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Federal Aid to Fight COVID-19 Already in Corpus Christi

U.S. Rep. Michael Cloud announced that Corpus Christi has received $2.4 million in federal grants to help overcome the economic stresses of the COVID-19 pandemic. He also announced that local banks are ready to receive applications from small business owners for paycheck protection loans. Screen capture

Lending institutions should be prepared by Friday, April 3, to process small business owner applications for paycheck protection loans, announced U.S. Rep. Michael Cloud (R-Victoria) at the joint city/county COVID-19 news briefing April 2.

He also announced that Corpus Christi has been granted $1.6 million in a Community Development Block Grant and $800,000 in an emergency shelter grant. The money was officially awarded on the day of the briefing.

“We have some good news in what is a difficult situation,” he said.

The money was part of the $2.2 trillion Coronavirus Aid, Relief, and Economic Security Act commonly known as the CARES Act. Community Development Block Grants are used to improve housing and living conditions and expand economic opportunities for low- to moderate-income people.

Emergency shelter funds are used to protect the homeless from the virus and to help prevent homelessness due to the financial impact of the virus on communities.

Also at the briefing, officials announced the city’s first community acquired cases of COVID-19, closed basketball courts to pickup games, and extended the city and county stay at home order to April 30 to comply with Governor Greg Abbott’s new executive order.

Another addition to the county’s order was to deem churches and religious organizations as essential, again to align with Gov. Abbott’s order.

“When you can work remotely in the religious avenue, that’s what the governor has asked us to do,” County Judge Barbara Canales said. “You should use audio, video or remote services if possible. However if that is not available, there are guidelines that can be employed — the same ones we all employ for social distancing.”

Social gatherings of any number of people are no longer allowed in the county, she continued. The rule of 10 is now reduced to the persons in your household. It also means no more pickup basketball games on city courts. Signage announcing the new restrictions were placed in city parks Thursday.

“This is so we can reduce the spread of the virus,” Canales said. “The orders are very clear that we all have a responsibility to do the right thing. While the order is just a piece of paper, it is the law. We are here to educate and promote public safety, but we must be firm. We must be firm to save lives.”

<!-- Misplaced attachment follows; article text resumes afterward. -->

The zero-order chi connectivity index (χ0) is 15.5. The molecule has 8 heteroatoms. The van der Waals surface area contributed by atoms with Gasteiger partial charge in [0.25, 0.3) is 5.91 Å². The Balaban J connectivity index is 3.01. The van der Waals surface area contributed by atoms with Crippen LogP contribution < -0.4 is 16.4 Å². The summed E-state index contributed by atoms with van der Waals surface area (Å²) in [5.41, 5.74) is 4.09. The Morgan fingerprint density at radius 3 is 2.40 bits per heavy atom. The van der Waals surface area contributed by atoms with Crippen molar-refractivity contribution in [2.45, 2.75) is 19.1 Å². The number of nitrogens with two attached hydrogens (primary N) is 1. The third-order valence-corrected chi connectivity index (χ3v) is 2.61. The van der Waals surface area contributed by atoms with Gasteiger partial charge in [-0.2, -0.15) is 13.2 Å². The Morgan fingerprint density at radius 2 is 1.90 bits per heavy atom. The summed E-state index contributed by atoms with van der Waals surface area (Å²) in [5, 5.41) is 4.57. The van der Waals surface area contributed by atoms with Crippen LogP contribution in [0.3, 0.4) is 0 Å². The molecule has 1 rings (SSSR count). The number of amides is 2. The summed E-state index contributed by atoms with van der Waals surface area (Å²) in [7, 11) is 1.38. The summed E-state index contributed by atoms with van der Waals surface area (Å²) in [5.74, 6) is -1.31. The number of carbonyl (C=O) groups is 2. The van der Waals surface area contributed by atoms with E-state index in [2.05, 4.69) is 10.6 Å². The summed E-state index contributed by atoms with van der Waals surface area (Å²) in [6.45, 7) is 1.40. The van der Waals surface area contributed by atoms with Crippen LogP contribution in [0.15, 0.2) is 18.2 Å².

In his remarks on the payroll program, Cloud said the guidelines should be posted on the Small Business Administration’s website by the next day, April 3.

“Small business has been extremely hurt in this situation,” Cloud said in his remarks. “The idea behind the paycheck protection loans is to help small businesses keep their employees on payroll as we go through this.”

Already protected, are city workers. City Manager Peter Zanoni explained a city council decision made the day before concerning all city employees.

“The city council extended a directive to require telecommuting or working at home whenever possible,” Zanoni said. “If they are not able to do that, the directive keeps them at home on paid administrative leave. The extended directive goes through April 30.”

About 600 people usually report to city hall for work each day. That number is down to around 100 due to COVID-19 restrictions.

“We will look at that number again and work to have even fewer here” Zanoni said.

The update on the number of cases in the county as of April 2, included seven patients who were infected by community transmission.

“That’s a red flag for our community,” Zanoni said. “That means that they don’t know where they got it. Now it is more important than ever that we be aware of where we are going, be more aware of our surroundings, of not touching our face, of staying place. When you have community spread, that is more of a problem.”

The city and county hold a joint briefing on COVID-19 every day at 5 p.m. in city hall. The briefing can be viewed live online on or the city’s Facebook page. The Facebook page also has recordings of past briefings.

For more tips on how to keep yourself, your work space, and your home safe, visit the COVID-19 resources webpage at You’ll also find information on the latest news, closures, cancellations, and public orders along with informational links to the Centers for Disease Control and Prevention and the World Health Organization.

If you think you have the coronavirus, please contact the Corpus Christi-Nueces County Public Health District at 361-826-7200, and a representative will give you instructions. Check the city’s webpage for more information.

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There are 1 comments.

Steven Bell —
I am to understand that people are testing positive for the Corona virus,not necessarily COVID19.Corona virus has a broad lineup of colds flues etc.

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